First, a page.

While it does offer some short-term benefits, personalization is more than just segmentation for a campaign. It is one of the key factors in building lasting relationships with your clients, which creates an experience that results in high retention rate and brand loyalty.

Myth #6. Personalization Is For Returning Customers Only

This goes back to the point that personalization requires historical data only in some cases. But you can tailor the experience for first-time buyers as well. For example, build recommendations based on the behavior of similar segments, and for that, you need a CMS tool with personalization features, such as Kontent.ai and DotCMS.

Myth #7. It Is Too Late For You To Start Now

There’s no real argument to support this. As the popular saying goes – better late than never.

The aim of any business is to grow and progress – this ensures an even higher ROI. Investing in eCommerce personalization is a way of growing. You can implement it at any time as a growth strategy.

Benefits Of eCommerce Personalization

The myths busting above show that eCommerce personalization can offer long- and short-term benefits to any business and you can implement it at any point.

The following stats should give an inclination about what these benefits can be:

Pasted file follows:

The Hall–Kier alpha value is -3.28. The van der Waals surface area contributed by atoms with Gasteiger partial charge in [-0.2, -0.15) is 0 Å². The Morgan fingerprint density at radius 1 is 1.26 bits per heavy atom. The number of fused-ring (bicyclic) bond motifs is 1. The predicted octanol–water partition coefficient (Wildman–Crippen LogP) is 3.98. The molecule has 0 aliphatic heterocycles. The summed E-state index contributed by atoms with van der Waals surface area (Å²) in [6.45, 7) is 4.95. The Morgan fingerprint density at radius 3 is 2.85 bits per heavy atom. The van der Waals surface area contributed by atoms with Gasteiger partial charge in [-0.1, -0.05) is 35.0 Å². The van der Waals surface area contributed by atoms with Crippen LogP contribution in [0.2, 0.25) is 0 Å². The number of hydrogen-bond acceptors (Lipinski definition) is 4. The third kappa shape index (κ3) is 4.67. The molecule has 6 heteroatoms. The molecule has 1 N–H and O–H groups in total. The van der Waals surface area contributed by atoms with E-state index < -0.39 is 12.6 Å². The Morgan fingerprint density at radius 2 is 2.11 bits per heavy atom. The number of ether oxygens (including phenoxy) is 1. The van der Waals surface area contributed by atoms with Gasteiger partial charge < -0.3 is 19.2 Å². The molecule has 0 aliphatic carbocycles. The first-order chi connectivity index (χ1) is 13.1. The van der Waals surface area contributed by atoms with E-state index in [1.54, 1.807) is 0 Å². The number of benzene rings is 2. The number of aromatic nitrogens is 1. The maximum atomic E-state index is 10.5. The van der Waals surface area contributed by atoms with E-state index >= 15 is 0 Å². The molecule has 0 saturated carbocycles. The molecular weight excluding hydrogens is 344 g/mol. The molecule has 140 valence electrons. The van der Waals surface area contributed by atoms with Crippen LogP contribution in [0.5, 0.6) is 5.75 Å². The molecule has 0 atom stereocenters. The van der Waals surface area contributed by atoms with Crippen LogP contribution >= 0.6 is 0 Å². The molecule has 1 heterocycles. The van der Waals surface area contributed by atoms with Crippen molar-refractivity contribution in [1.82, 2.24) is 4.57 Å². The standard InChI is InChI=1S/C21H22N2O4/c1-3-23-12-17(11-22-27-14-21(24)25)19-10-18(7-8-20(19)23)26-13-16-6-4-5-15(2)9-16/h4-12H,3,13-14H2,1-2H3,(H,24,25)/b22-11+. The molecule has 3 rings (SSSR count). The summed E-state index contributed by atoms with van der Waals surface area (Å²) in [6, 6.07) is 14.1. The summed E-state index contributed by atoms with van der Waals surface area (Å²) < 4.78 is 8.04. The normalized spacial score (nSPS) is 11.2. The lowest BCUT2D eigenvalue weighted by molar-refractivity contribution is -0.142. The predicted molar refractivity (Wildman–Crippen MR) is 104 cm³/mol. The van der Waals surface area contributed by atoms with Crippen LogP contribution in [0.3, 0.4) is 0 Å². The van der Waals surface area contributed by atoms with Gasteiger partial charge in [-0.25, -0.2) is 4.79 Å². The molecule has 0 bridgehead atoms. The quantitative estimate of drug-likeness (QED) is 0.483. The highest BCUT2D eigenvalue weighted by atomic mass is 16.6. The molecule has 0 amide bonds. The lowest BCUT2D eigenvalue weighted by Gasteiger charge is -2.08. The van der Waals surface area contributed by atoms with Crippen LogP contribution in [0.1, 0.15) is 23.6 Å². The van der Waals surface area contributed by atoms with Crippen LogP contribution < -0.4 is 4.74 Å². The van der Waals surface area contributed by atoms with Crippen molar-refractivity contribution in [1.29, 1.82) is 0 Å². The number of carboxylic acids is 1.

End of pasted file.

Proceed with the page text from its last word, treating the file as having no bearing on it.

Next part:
80% of customers desire a personalized shopping experience and 74% feel disappointed if the content is not personalized. People will seek a different retailer if you don’t satisfy this need.
Back in 2016, businesses have lost a whopping $756 billion due to poor personalization.

Why Customers Need Personalized Shopping Experience?

There’s more so let’s overview some of the most prominent upsides.

1. Improved Conversions By Increased Sales

People need less than a second to decide if they’re going to stay on a website or not. Imagine you open a smartphone product page and see full descriptions complete with images and a list of recommended accessories – a good first impression. The chances you will buy it from this site are higher than if the page only had one photo and a price.

2. Increased Average Order Size

Personalized recommendations help upsell and cross-sell products. For example, if a customer is looking for a laptop, they’re also likely to be interested in a case and earphones. Making these products more accessible while shopping or in the cart makes for a better sale.

3. Increased Engagement With Your Brand

Personalization creates conditions in which customers want to continue interacting with your brand because it makes shopping more convenient. They keep looking at items and related products, but they can easily find what they need so this experience is not frustrating. For example, with time, you’ll be able to offer customers a homepage that shows items that they’ve bought but might be running out or things they’re likely to be interested in while hiding unwanted items.

4. Enhanced Customer Experience